Voted as the Best Vegetarian Pasta recipe by Whole Foods market
|Photo by: Tricia Martin|
Testing Notes From Whole Foods:Pasta can become boring very quickly. Sometimes, all it takes is a few simple techniques to bring it into a whole new light. Panfusine does just that by toasting "stellini" pasta first to add a nutty flavor, then boiling second. She transforms cauliflower into "couscous" in a snap by grating it into tiny little beads, creating a novel texture -- a technique we can see using in a myriad of ways. The result is a pitch perfect combination of spicy and texture: upon each bite, the peas and mustard seeds pop in your mouth while the onions (caramelized and slightly sweet), are enveloped with a heat from the fresh chili, ginger, and unique asafetida flavoring. Make sure to finish each plate with the fresh lime juice before serving, as this adds brightness and acidity that cuts through the heartiness of the cauliflower. If you're not keen on heat, you may want to reduce or eliminate the fresh chili -- it packs a punch! - Helen Hollyman
I decided to take a leaf out of 'D's (the culinary force behind Chefinyou) book, and attempted to clean out my pantry. Easier said than done. For one thing at any given time I tend to have about 8 different types of pasta tucked away in various corners of my Pantry & cupboards... And I'm not even Italian! Lets see, there's a box of filini, stellini, radiatore, capellini... AAARGH, it was simply faster to arrange then in a family portrait!
|For the individual names, see below!|
or so I thought...OMG.. I'm a Pasta Hoarder!
Well... Its always either I look at a shape & go 'AAAWW' its soo cute.. or my 5 yr old's on-the-spot dinner demand. Mommy I want this Pasta... & only this one, & so into the shopping cart it goes...so in any case, to get over the guilt of potentially depriving another family of their rightful share of pasta, I HAD to use some of it!
The catch, The other half preferred a light brunch, maybe just an upma, I had a nice cauliflower I had my mind set on dispatching., the compromise -- Cauliflower Upma, (which meant that there would eventually be a mound of little florets decorating the dining table courtesy the 5 yr old).. In the end, I had an upma that my son could not pick & discard cauliflowers out of & also used up one batch of pasta.
I picked up the idea to make this from a chance channel flicking through Food Network. The program was Giada at home and the recipe was for a salad using fregola, a type of pasta from Sardinia (& no I shall restrain myself from running out for a bag of that!).. If I'm not mistaken, she had toasted the fregola prior to boiling it.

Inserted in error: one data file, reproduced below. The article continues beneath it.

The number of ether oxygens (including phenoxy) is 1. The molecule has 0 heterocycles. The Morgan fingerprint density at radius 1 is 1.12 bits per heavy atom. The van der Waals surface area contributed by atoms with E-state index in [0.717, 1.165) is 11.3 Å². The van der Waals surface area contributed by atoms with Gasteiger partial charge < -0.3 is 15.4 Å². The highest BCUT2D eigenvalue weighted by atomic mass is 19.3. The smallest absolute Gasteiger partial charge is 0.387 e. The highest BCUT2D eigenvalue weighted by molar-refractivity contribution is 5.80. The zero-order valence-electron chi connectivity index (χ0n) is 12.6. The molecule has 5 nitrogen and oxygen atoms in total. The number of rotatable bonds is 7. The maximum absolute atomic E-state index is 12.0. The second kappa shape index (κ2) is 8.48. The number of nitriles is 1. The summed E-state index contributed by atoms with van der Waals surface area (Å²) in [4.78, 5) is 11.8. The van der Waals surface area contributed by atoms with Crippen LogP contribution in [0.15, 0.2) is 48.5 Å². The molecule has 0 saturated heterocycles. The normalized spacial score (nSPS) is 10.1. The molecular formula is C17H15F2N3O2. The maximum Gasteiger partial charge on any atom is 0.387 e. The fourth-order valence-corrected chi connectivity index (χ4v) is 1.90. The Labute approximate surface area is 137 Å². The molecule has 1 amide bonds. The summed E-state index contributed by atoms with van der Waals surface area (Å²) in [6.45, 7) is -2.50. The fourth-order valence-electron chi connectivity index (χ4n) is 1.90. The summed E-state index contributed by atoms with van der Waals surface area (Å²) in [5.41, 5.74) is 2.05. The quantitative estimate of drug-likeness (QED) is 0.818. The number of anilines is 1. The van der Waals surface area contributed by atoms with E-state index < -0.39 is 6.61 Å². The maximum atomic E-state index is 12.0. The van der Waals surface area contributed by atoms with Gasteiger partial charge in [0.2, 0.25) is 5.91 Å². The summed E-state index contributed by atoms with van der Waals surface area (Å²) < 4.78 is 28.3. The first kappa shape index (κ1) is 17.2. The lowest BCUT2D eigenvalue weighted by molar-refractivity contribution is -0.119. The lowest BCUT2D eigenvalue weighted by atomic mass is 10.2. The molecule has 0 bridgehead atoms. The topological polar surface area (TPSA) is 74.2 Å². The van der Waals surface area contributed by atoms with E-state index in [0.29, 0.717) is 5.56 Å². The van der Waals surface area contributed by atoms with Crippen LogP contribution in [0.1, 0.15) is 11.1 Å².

Disclaimer: As I really wasn't planning on making it specifically for posting, you'll have to excuse the lack of & quality of photographs. To get a clearer idea of the pasta shape I used for the Upma, I'll refer you to this photograph from the blog theparsleythief.com. which has been quoted by Saveur Magazine as one of their 50 must read blogs and yes some awesome mouth watering recipes!
|Image Credit: http://www.theparsleythief.com|
Stellini (star shaped) pasta falls under the category of pasta's used for soups and kid friendly dishes. These are the miniature versions of regular pasta although, I'm not sure if there is a larger star shape pasta, but if you're interested in looking up the the entire range, here are some pointers;
and one more:
6 oz stellini pasta
1/2 a head of cauliflower
1/2 cup frozen green peas
3 tbsp olive or sesame oil
1 tsp black mustard seeds
Salt to taste
1 small green chilli minced
1 inch piece Ginger finely chopped
A pinch of asafetida
1/8 -1/4 tsp red chilli powder (optional)
Juice of one lime/lemon
Toast the pasta on a skillet on low heat till it begins turning golden. Keep stirring the pasta while it changes color since they can get burnt quite quickly. Remove from fire.
In a large container, boil sufficient quantity of water (with salt added). add the pasta & cook (toasting tends to lengthen cooking time, it takes about 2-3 minutes more than the time listed on the packaging for regular water & Once cooked, rinse off the starchy water drain and set aside. Add a tsp of oil to keep the shapes from sticking.
Using the fine side of a box grater, grate the cauliflower florets. This shreds the florets down to the size of couscous ( a fine middle eastern pasta in the shape of tiny beads).
Add 2 tbsp of oil and the red chili powder to the cauliflower, spread on a lined baking sheet & roast at 400 C till golden. (~ 10 min), remove, transfer into a bowl & season with salt.
In a skillet, Add the remaining oil, heat till near smoking, add mustard.
When the mustard begins sputtering, add the chopped green chilli, ginger asafetida & salt. Stir to combine. Add peas & saute.
When the peas are soft, add the pasta & Cauliflower and toss till all the elements are well combined.
Transfer to a serving dish. Drizzle with lime juice prior to serving.
Cast of characters in the photo collage:
Lets see... clockwise from 1.00 o' clock: whole wheat Rotini , Spinach tagliatelle; Radiatore (radiator shaped), Stellini (tiny stars); Cavatappi (Corkscrew shaped macaroni); a bow-tie pasta called Fioce di amore; seme di meloni (melon seed shaped pasta),
Centre: An aggregate of unopened packets of pasta;
Filini: cut vermicelli (which is a staple for making Semiya Upma & payasam)
Capellini: (thin variation of spaghetti)
Fusilli: spiral shaped pasta
Spacatella (looks like Penne pasta slit in half lengthwise)
Some thing called Naughty or Nice Christmas special egg Pasta from Harry & Davids
Cous cous & more radiatore pasta labeled as nuggets!
& I've not even mentioned my stash of rice noodles from the chinese & Indian stores!
That's a post for another day!
(sharing this recipe with Zesty Palette's & Siri Pulipaka's healing foods event - Cauliflower)